The BAS Style Kit inherits, and expands, the layout features provided by Bootstrap.
Containers are the fundamental layout element and typically contains most of a page. Containers are required when using the grid system, or can be used independently for compatibility with other layout designs.
Two containers are available, which can be mixed and nested if needed.
Use the fixed-width container if you are unsure which to use.
.bsk-container class for a responsive and fixed-width container. This means its
max-width changes at each
The container in the example will appear broken, this is because it is already placed within a container as part of this site’s layout.
<div class="bsk-container"> <div class="bsk-docs-content-block"></div> </div>
.bsk-container-fluid class for a full-width container, meaning it spans the entire width of the viewport.
You might need to use this container where you are integrating the Style Kit with existing or third party code, or for certain types of content, such as mapping.
<div class="bsk-container-fluid"> <div class="bsk-docs-content-block"></div> </div>
The Style Kit is mobile first, meaning it is assumed pages will be viewed at the smallest possible size (i.e. on mobile phones) and then scales up, progressively, to larger sizes based on common devices classes such as phones, tablets, small and large monitors, TVs etc.
Media breakpoints are used to
implement this design. They check if the current browser width is greater than the
min-width of each breakpoint.
These queries are reapplied whenever the browser size changes, for example when switching from landscape to portrait
orientation on a phone.
These queries are based on the browser width only. We don’t use query string sniffing, or other related techniques, to identify the type of device being used. If this information is needed consider using an analytics service.
No media-query is used for the extra small size, therefore devices smaller than the extra small minimum will still be considered extra small. This slightly strange situation is resolved in the next Bootstrap version (v4) and will be included in future versions of the Style Kit when this is released.
The extra large size is custom to the BAS Style Kit, and is used to target larger displays to improve the use of space for internal, data rich, applications. It is not recommended for use in general websites.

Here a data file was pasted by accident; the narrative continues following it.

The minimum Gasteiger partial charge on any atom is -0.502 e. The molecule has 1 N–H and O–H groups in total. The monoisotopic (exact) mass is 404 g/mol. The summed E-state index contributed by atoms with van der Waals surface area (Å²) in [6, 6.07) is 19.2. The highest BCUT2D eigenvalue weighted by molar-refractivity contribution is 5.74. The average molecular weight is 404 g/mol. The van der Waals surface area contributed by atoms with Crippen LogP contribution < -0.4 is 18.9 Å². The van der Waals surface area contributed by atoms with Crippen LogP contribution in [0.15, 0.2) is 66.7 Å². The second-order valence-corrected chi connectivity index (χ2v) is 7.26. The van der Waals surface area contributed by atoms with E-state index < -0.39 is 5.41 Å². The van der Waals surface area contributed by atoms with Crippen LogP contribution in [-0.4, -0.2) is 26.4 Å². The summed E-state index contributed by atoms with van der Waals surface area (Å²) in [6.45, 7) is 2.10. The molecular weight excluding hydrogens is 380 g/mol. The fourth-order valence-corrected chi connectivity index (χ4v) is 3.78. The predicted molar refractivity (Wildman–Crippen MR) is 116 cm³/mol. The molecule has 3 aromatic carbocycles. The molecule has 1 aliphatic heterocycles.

The full HD size is custom to the BAS Style Kit, and is used to target displays such as Televisions for digital signage applications. It is not recommended for use in general websites.
|Size||Class Name||Example Device Orientation||Minimum Width (px)||Min Width Variable||Core Bootstrap|
||Phone portrait||480 (see note)||
||Large desktop computers||1800||
In some cases it is necessary to use the
max-width as well to better target some devices. The maximum width is
calculated as the next minimum width size minus
1px. There is no maximum width for the largest grid size.
|Size||Maximum Width (px)||Max Width Variable|
Using responsive breakpoints
Typically these breakpoints are used indirectly, through the grid system and other components, however they can also be used manually. This is useful where you aren’t using the grid system, or, in cases where you are integrating with existing code or a third party system.
.bsk-pull-right classes to float content. The
!important modifier is used to prevent
Do not use these classes in navbars,
.bsk-navbar-right classes should be used instead.
<div class="bsk-pull-left bsk-docs-content-block">...</div> <!-- This class is used to make this example look correct --> <div class="bsk-clearfix"></div>
<div class="bsk-pull-right bsk-docs-content-block">...</div> <!-- This class is used to make this example look correct --> <div class="bsk-clearfix"></div>
Alternatively, mixins can be used:
.bsk-center-block class to align a block using CSS margins.
<div class="bsk-center-block bsk-docs-content-block">...</div>
Alternatively, a mixin can be used:
.bsk-clearfix class on the parent element to clear floats. This uses the
the micro clearfix by Nicolas Gallagher.
Alternatively, a mixin can be used:
The BAS Style Kit supports four states of visibility for block level elements. The
!important modifier is used to
prevent specificity issues.
- Shown (visible)
- An element which can be seen by everyone, and which affects page layout
- An element which cannot be seen by anyone, and which does not affect the page layout
- An element which cannot be seen by anyone, but which still affects page layout
- Screen readers only
- An element which can only be seen by assistive technologies such as screen readers, and which does not affect the page layout
General visibility classes
Both classes and mixins are available for setting these states generally (i.e. under any circumstances).
|Screen reader only||
Responsive visibility classes
As an alternative to the general classes, it’s possible to control an elements visibility at each responsive breakpoint. Any of these classes can be mixed and matched for each size.
These classes should not be used to display completely different content at different breakpoints. Rather these classes should be targeted to specific areas or features, generally to hide non-essential information on smaller devices.
The Invisible and Screen Reader only states doesn’t depend on the screen size and so have no per-breakpoint classes.
Unlike grid columns for example, visibility does not flow upwards grid sizes. If you hide an element at the extra small grid size, it will become visible again at the small size.
|Size||Visible Classes||Hidden Class|
Print visibility classes
.bsk-visible-print-inline-block classes can be used
to show content when printing.
.bsk-hidden-print class can be used to hide content.
See the visibility examples for testing which classes are visible under different circumstances.